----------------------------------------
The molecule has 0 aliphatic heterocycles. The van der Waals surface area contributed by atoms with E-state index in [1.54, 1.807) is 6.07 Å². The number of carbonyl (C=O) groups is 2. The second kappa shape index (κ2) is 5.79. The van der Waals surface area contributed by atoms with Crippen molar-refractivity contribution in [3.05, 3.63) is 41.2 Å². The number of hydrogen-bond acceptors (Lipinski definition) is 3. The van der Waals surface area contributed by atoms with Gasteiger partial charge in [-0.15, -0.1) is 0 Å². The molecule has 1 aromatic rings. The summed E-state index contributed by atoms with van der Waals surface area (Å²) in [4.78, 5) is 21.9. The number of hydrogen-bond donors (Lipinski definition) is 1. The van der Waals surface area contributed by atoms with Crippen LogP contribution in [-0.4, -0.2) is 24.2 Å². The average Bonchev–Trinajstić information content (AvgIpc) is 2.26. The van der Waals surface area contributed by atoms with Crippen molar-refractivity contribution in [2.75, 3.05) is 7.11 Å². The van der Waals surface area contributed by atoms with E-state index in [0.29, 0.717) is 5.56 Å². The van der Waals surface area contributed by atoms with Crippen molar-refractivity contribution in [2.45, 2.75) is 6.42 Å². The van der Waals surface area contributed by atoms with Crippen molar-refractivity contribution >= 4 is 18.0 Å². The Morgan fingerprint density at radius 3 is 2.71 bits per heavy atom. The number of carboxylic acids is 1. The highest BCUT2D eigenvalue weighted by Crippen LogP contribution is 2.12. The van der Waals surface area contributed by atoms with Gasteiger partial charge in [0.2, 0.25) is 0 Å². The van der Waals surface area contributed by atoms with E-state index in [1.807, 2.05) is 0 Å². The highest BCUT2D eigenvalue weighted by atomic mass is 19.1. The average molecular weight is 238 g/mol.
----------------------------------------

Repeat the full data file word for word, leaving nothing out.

The molecule has 0 aliphatic heterocycles. The van der Waals surface area contributed by atoms with E-state index in [1.54, 1.807) is 6.07 Å². The number of carbonyl (C=O) groups is 2. The second kappa shape index (κ2) is 5.79. The van der Waals surface area contributed by atoms with Crippen molar-refractivity contribution in [3.05, 3.63) is 41.2 Å². The number of hydrogen-bond acceptors (Lipinski definition) is 3. The van der Waals surface area contributed by atoms with Gasteiger partial charge in [-0.15, -0.1) is 0 Å². The molecule has 1 aromatic rings. The summed E-state index contributed by atoms with van der Waals surface area (Å²) in [4.78, 5) is 21.9. The number of hydrogen-bond donors (Lipinski definition) is 1. The van der Waals surface area contributed by atoms with Crippen LogP contribution in [-0.4, -0.2) is 24.2 Å². The average Bonchev–Trinajstić information content (AvgIpc) is 2.26. The van der Waals surface area contributed by atoms with Crippen molar-refractivity contribution in [2.75, 3.05) is 7.11 Å². The van der Waals surface area contributed by atoms with E-state index in [0.29, 0.717) is 5.56 Å². The van der Waals surface area contributed by atoms with Crippen molar-refractivity contribution in [2.45, 2.75) is 6.42 Å². The van der Waals surface area contributed by atoms with Crippen molar-refractivity contribution >= 4 is 18.0 Å². The Morgan fingerprint density at radius 3 is 2.71 bits per heavy atom. The number of carboxylic acids is 1. The highest BCUT2D eigenvalue weighted by Crippen LogP contribution is 2.12. The van der Waals surface area contributed by atoms with Gasteiger partial charge in [0.2, 0.25) is 0 Å². The van der Waals surface area contributed by atoms with E-state index in [1.807, 2.05) is 0 Å². The highest BCUT2D eigenvalue weighted by atomic mass is 19.1. The average molecular weight is 238 g/mol.